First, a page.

I believe the more typical scenario is shown in earnings reports from banks like Zion Bancorp and M&I: they were hit with wider loan losses and declining loans.

Zions reported a loss of $135 million after the market closed Monday. The Salt Lake City-based lender’s $1.96 billion in nonperforming loans—loans at high risk of becoming uncollectable—fell modestly over the first quarter, but still remain higher than three quarters ago. The bank’s core revenue also shrunk as total loans fell for the fourth straight quarter.

M&I, based in Milwaukee, reported a net loss of $174 million and said its troubled loans continued to improved, a key issue for a bank that made big bets on construction loans and has now reported a loss in eight of the nine last quarters. … Commercial loans and leases were $12.2 million in the quarter, down 17 percent, and lending to customers for construction plunged 35 percent. Total loans fell 14 percent.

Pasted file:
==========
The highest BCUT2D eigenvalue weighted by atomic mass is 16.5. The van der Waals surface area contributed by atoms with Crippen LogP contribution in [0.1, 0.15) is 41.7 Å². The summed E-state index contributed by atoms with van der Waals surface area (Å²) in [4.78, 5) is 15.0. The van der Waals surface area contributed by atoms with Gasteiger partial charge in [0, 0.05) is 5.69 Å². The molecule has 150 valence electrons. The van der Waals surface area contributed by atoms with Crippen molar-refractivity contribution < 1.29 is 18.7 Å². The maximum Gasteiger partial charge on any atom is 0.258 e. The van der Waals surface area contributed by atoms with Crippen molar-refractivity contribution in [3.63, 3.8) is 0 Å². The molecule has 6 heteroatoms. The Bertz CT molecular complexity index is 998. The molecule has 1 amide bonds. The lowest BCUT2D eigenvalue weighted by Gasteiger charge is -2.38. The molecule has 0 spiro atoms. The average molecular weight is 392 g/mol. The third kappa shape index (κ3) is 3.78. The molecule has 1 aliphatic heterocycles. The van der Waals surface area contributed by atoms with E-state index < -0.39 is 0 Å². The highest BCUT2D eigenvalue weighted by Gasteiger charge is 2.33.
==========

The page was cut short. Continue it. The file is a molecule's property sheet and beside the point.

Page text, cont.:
I tend to believe in the more pessimistic outlook for regional and local banks.


Tomorrow: The problem with ‘extend and pretend” and a glimmer of hope.

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12 comments to Why Small Banks Are The Key To Recovery-Part 1

  • Buck

    Jeff,

    You have read enough on the inflation/deflation debate to know that definition of terms at the outset is crucial. You say that deflationists conflate concepts of deleveraging and deflation, which arent the same thing. Can you please elaborate?

    Is contraction of credit a decrease in money supply?
    Is deleveraging a process of contracting credit, or something else?

    Buck